“People do expect here in America, [with] this great economy we have, we should also be able to lead the world in infrastructure, but we don’t,” he said in a floor speech Sunday.
The strong bipartisan support initially appeared to open the door for the Senate to adopt the infrastructure bill swiftly, then immediately pivot to the budget debate. But lawmakers were soon stymied as a result of the objections raised by Sen. Bill Hagerty, R-Tenn., who has seized on the proposal’s cost. Throughout the weekend, Hagerty pointed to the official analysis from the Congressional Budget Office, which shows that the infrastructure plan could add $250 billion to the deficit, even as its sponsors contend that its costs would be fully funded.
Hagerty’s opposition prevented the Senate from adopting the bill over the weekend, requiring the Senate to run its long procedural clock and setting up a vote early Tuesday. But his stance has affected more than just the hour of their work: It has contributed to a standoff between Democrats and Republicans about amendments to the bill as well.
Much like the discussion to speed up voting, which requires the chamber’s full backing to occur, so, too, must lawmakers agree in full just to consider potential tweaks to the infrastructure measure at this stage. With no agreement on time, Democrats signaled over the weekend that they would play political hardball on amendments, resulting in a spiraling fight that prevented both parties from trying to make changes.
“I’d repeat that Democrats are ready and willing to vote on additional amendments to the bill before moving to final passage,” Schumer said Sunday as the chamber gaveled into session. “Once again, that will require the cooperation of our Republican colleagues.”
He continued: “I said yesterday that we could do this the easy way or the hard way. Yesterday, it appeared that some Republicans would like the Senate to do this the hard way. In any case, we’ll keep proceeding until we get this bill done.”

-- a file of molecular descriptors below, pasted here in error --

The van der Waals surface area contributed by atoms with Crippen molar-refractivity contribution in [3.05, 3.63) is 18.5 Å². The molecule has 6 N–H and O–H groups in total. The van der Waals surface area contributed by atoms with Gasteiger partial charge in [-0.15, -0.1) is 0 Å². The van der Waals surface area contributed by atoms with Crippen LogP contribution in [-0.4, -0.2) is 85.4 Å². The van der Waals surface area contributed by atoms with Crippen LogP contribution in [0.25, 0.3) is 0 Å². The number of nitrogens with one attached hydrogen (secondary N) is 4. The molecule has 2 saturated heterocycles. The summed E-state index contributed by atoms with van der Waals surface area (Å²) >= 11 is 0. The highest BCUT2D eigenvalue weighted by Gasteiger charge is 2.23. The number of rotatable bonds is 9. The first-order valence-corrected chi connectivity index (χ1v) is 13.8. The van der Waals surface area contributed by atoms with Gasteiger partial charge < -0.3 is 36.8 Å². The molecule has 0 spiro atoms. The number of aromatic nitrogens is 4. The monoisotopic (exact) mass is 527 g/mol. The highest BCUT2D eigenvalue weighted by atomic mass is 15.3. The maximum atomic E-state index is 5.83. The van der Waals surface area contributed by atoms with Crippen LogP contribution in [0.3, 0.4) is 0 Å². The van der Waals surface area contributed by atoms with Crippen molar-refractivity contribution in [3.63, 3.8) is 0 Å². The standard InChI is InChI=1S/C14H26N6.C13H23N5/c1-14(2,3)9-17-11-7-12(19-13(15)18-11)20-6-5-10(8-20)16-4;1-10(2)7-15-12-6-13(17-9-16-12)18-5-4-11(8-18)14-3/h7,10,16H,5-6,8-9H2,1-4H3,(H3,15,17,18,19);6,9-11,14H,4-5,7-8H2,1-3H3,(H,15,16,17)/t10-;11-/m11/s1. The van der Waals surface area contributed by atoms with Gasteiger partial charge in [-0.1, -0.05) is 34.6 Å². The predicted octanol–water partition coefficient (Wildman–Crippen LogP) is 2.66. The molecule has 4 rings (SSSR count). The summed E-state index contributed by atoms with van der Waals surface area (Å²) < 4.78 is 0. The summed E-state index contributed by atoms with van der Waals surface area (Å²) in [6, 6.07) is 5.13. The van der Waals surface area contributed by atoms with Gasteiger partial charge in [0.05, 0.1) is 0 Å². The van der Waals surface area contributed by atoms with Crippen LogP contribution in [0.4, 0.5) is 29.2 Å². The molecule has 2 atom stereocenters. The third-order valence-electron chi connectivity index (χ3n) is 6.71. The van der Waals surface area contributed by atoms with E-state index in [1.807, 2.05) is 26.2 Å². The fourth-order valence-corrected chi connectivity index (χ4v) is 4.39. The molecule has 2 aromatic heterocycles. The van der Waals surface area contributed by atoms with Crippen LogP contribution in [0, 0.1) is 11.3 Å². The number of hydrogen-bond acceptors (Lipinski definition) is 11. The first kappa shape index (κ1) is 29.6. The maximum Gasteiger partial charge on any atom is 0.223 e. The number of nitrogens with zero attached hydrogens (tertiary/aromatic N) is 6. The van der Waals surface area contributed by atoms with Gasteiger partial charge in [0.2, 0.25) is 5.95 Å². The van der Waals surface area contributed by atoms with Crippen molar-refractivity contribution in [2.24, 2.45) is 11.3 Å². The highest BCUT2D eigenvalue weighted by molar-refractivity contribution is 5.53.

The standoff has prevented lawmakers from resolving lingering disputes about the proposal, including a fight among members of both parties over its provisions targeting cryptocurrency. The measure seeks to require investors and brokers to disclose more information to the government for tax purposes, but critics say the section has been written so broadly as to be unworkable and damaging to the nascent industry.
Talks have proceeded for days between two camps of lawmakers – one led by Sens. Ron Wyden, D-Ore., Cynthia M. Lummis, R-Wyo., and Patrick J. Toomey, R-Pa., and another with Sen. Mark R. Warner, D-Va., with the backing of Portman. Even as they neared a potential compromise, reconciling their differences, they still did not appear to have an avenue to offer it on the Senate floor – leaving the issue unresolved even as the bill neared final passage.
“We were on track to do it at one point, and we’re still pushing,” Portman told lawmakers Sunday. He said he did not think lawmakers would lose votes if this amendment or others were not offered, adding that he is optimistic that a deal is still possible.
Speaking to voters Sunday, Sen. John Thune, R-S.D., said both sides have an even wider array of tweaks they would still like to make. But he acknowledged that the odds are diminishing.
“There’s still a chance to get a smaller list of amendments voted on tomorrow, but as you get closer to the witching hour, there’s less incentive” for a deal, he said.